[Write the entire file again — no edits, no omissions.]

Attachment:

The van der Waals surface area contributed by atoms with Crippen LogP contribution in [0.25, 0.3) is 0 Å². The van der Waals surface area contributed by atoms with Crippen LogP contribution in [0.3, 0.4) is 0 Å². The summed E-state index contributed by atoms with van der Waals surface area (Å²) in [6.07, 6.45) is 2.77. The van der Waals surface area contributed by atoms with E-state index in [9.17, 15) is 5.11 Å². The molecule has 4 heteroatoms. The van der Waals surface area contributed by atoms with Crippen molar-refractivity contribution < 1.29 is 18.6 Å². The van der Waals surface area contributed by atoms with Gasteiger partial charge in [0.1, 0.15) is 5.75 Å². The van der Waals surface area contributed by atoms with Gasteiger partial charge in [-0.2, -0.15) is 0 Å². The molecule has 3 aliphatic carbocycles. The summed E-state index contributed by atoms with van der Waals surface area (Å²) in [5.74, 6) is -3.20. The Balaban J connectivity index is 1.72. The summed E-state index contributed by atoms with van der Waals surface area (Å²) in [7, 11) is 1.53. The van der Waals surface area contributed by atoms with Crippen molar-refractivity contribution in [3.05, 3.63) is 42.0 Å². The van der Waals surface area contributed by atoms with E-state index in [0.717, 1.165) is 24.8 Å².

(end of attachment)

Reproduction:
The van der Waals surface area contributed by atoms with Crippen LogP contribution in [0.25, 0.3) is 0 Å². The van der Waals surface area contributed by atoms with Crippen LogP contribution in [0.3, 0.4) is 0 Å². The summed E-state index contributed by atoms with van der Waals surface area (Å²) in [6.07, 6.45) is 2.77. The van der Waals surface area contributed by atoms with E-state index in [9.17, 15) is 5.11 Å². The molecule has 4 heteroatoms. The van der Waals surface area contributed by atoms with Crippen molar-refractivity contribution < 1.29 is 18.6 Å². The van der Waals surface area contributed by atoms with Gasteiger partial charge in [0.1, 0.15) is 5.75 Å². The van der Waals surface area contributed by atoms with Gasteiger partial charge in [-0.2, -0.15) is 0 Å². The molecule has 3 aliphatic carbocycles. The summed E-state index contributed by atoms with van der Waals surface area (Å²) in [5.74, 6) is -3.20. The Balaban J connectivity index is 1.72. The summed E-state index contributed by atoms with van der Waals surface area (Å²) in [7, 11) is 1.53. The van der Waals surface area contributed by atoms with Crippen molar-refractivity contribution in [3.05, 3.63) is 42.0 Å². The van der Waals surface area contributed by atoms with E-state index in [0.717, 1.165) is 24.8 Å².